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Bungling cited in Geneva prison therapist's death

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Police police arresting Fabrice Anthamatten last month. Photo: Marcin Bielecki/PAP/AFP
21:57 CEST+02:00
An inquiry concluded on Wednesday that a two-time convicted rapist should have never been let out of a Geneva prison in the company of a therapist who was murdered last month.

The authority in charge of the serving of sentences in the canton should not have authorized the release of Fabrice Anthamatten, 39, from the prison “on the basis of the file in its possession,” Bernard Ziegler, a former Geneva justice minister who is heading the inquiry, said in an initial report.

Anthamatten is suspected of murdering Adeline Morel, 34, whose body was found in a wood near the municipality of Versoix on September 13th.

Morel accompanied Anthamatten on day release for a planned session of horse riding therapy, designed to prepare him for reintegration into society once his sentence is finished, before the pair went missing.

The inmate was later arrested in Poland near the German border after driving in a car used by the therapist.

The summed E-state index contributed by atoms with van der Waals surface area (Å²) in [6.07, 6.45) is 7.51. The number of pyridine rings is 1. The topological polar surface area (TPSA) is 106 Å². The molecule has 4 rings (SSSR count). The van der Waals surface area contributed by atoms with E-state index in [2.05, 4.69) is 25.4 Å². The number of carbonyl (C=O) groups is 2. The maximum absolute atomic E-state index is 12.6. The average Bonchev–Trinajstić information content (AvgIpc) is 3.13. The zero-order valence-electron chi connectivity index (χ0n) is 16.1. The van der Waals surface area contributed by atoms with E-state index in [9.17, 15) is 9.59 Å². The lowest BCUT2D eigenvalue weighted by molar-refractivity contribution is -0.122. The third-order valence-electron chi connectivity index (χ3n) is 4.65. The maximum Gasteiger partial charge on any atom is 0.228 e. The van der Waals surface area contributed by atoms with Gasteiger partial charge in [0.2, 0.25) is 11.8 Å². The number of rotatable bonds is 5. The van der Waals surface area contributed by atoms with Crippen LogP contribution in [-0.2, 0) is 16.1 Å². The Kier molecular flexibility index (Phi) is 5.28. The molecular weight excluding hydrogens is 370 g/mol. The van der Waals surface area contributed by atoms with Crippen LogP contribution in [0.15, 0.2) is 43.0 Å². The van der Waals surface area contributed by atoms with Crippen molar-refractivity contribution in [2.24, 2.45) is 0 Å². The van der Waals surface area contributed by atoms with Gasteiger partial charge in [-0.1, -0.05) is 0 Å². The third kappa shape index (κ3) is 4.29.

He is currently the subject of an extradition request by Swiss justice authorities.

Morel’s death sparked a national debate in Switzerland over whether its prisons are too lax with violent criminals.

Ziegler told a press conference that numerous “mistakes” were made in the handling of Anthamatten, who was serving two sentences totalling 20 years for raping women at knife-point.

The prisoner was released from the Pâquerette sociotherapy centre in the Champ-Dollon prison complex solely on the analysis of a doctor who was treating him, when the opinion of an external expert should have been sought, the lawyer said.

An evaluation committee on the dangerousness of inmates should have met to decide on the man’s release, while the input of the head of the security department should have been sought under procedures that were ignored, the inquiry found.

The prisoner should have never been released alone in the company of a woman therapist, Ziegler indicated.

Prison management should also have never authorized the purchase by Anthamatten of a knife with a 20-centimetre blade (ostensibly to clean horse shoes during his equestrian therapy) that was allegedly used to kill Morel.

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“The state failed in its mission of protection of its employees,” the head of the cantonal government Charles Beer told the press conference while adding official apologies of the canton to the victim’s family.

The government has promised a range of measures to tighten procedures dealing with the release of prisoners in the wake of the inquiry’s damning report.


The woman director in charge of the serving of prison sentences was removed from her post as of Wednesday while her role in the case is being examined, the canton said.

Ziegler’s inquiry is scheduled to file a further report on January 31st 2014. 

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